In order to boost the professional capacities, incomes and access to finance of thousands of Ivorian women smallholder farmers in the staple food sector, IFC and the African Development Bank’s Affirmative Finance Action for Women in Africa (AFAWA) initiative announced today a new partnership program.
The three-year advisory project – in consultation with Côte d’Ivoire’s government and financial institutions – will support 200 women-led farmer organizations in the West African nation. The IFC-AfDB Women-led Staple Food Cooperatives Advisory Project aims to assist largely informal organizations and smallholder women farmers with the formalization process. Project support will offer training on a variety of professional practices, including technical, business, and financial and contracting skills.
As part of the project, IFC and the African Development Bank will work directly with financial institutions in Côte d’Ivoire, helping them better understand and meet women’s financing needs. In addition, the project will serve as a platform to sustain collaboration with the government to improve the business environment for women-led cooperatives through legal, regulatory, and institutional reforms.
“This comprehensive project with the African Development Bank is an excellent opportunity for Ivorian women-led farmers to create and develop their businesses. Affordable and sustainable finance for women is a priority for IFC because of its potential to support entrepreneurs and their families, as well as to grow the wider economy,“ said Aliou Maiga, IFC Regional Director for West and Central Africa.
Agriculture accounts for about a quarter of Côte d’Ivoire’s GDP and almost half of its employment. Women farmer cooperatives in the country often lack access to financial training and skills. Moreover, they don’t have access to market knowledge and the required standards, which limit their incomes and growth opportunity.
“Working with the government of Côte d’Ivoire to address the bottlenecks facing women cooperatives in staple crops production and improving their enabling business environment will positively impact food production in the country but also enhance women-led cooperatives ability to fully participate in the economic growth of the country,” said Marie Laure Akin-Olugbade, the African Development Bank’s Regional Director for West Africa.
The $3 million project will be implemented with support from the Women Entrepreneurship Finance Initiative (We-Fi), which aims to demonstrate the viability, potential, profitability, and trade capability of women-owned small and medium enterprises (SMEs) in emerging and developing markets. The project is also supported by the Private Sector Window of the Global Agriculture and Food Security Program (GAFSP), with dedicated funding from the UK to support synergies between the public and private sector windows.
IFC – a sister organization of the World Bank and member of the World Bank Group – is the largest global development institution focused on the private sector in emerging markets. We work in more than 100 countries, using our capital, expertise, and influence to create markets and opportunities in developing countries. In fiscal year 2020, we invested more than $22 billion in private companies and financial institutions in developing countries, leveraging the power of the private sector to end extreme poverty and boost shared prosperity. For more information, visit www.ifc.org.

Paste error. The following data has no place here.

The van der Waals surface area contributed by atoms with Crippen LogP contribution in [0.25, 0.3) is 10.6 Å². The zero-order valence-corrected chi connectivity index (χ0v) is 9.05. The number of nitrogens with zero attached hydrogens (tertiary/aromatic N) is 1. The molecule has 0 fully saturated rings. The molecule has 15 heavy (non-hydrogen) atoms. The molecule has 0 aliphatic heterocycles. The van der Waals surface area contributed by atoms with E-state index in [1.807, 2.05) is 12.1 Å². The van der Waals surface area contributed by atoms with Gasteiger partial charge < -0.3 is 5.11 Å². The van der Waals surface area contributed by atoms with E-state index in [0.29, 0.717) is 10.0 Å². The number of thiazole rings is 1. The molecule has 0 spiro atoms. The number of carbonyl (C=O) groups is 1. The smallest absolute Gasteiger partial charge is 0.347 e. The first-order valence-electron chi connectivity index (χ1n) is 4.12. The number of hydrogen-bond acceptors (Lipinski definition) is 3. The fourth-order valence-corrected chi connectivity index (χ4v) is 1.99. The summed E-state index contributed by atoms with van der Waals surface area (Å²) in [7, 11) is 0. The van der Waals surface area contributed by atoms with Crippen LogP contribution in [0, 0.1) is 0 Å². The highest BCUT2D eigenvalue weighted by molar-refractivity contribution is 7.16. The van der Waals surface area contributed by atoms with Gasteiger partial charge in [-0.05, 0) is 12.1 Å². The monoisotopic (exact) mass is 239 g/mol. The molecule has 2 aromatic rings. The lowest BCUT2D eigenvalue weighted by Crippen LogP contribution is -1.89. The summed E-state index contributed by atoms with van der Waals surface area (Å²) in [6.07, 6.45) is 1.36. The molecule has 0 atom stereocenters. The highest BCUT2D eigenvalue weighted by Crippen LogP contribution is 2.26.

Contact : Kouame N’Dri | Communications Officer | IFC Côte d’Ivoire | firstname.lastname@example.org
About the African Development Bank
The African Development Bank Group is Africa’s premier development finance institution. It comprises three distinct entities: the African Development Bank (AfDB), the African Development Fund (ADF) and the Nigeria Trust Fund (NTF). On the ground in 41 African countries with an external office in Japan, the Bank contributes to the economic development and the social progress of its 54 regional member states. Through the Affirmative Finance Action for Women in Africa (AFAWA) initiative, the Bank aims to reduce the $42 billion gender gap in access to finance and unleash women’s entrepreneurial capacity across the continent.
For more information: www.afdb.org
Contact: Olufemi Terry | Communication and External Relations Department | African Development Bank | email: email@example.com
The Women Entrepreneurs Finance Initiative (We-Fi), housed in the World Bank Group, is a groundbreaking partnership that aims to unlock financing for women-led businesses in developing countries. We-Fi’s partners include 14 donor governments, six multilateral development banks as implementing partners, and numerous other stakeholders in the public and private sector around the world. We-Fi takes an ecosystem approach to removing barriers to women’s economic empowerment, addressing constraints and opportunities related to finance, market access, capacity and the enabling environment. https://we-fi.org/
The Global Agriculture and Food Security Program (GAFSP) is a global effort that pools donor resources to fund programs focused on increasing agricultural productivity as a way to reduce poverty and increase food and nutrition security. The Private Sector Window, managed by IFC, and supported by the governments of Australia, Canada, Japan, the Netherlands, the United Kingdom and the United States, provides long- and short-term loans, credit guarantees, equity, and technical assistance to private sector companies and financial intermediaries. It links smallholder farmers to markets by improving their access to finance, technology, expertise and inputs. The African Development Bank manages about a quarter ($320.8 million) of the GAFSP portfolio in Africa, as at December 2019. https://www.gafspfund.org/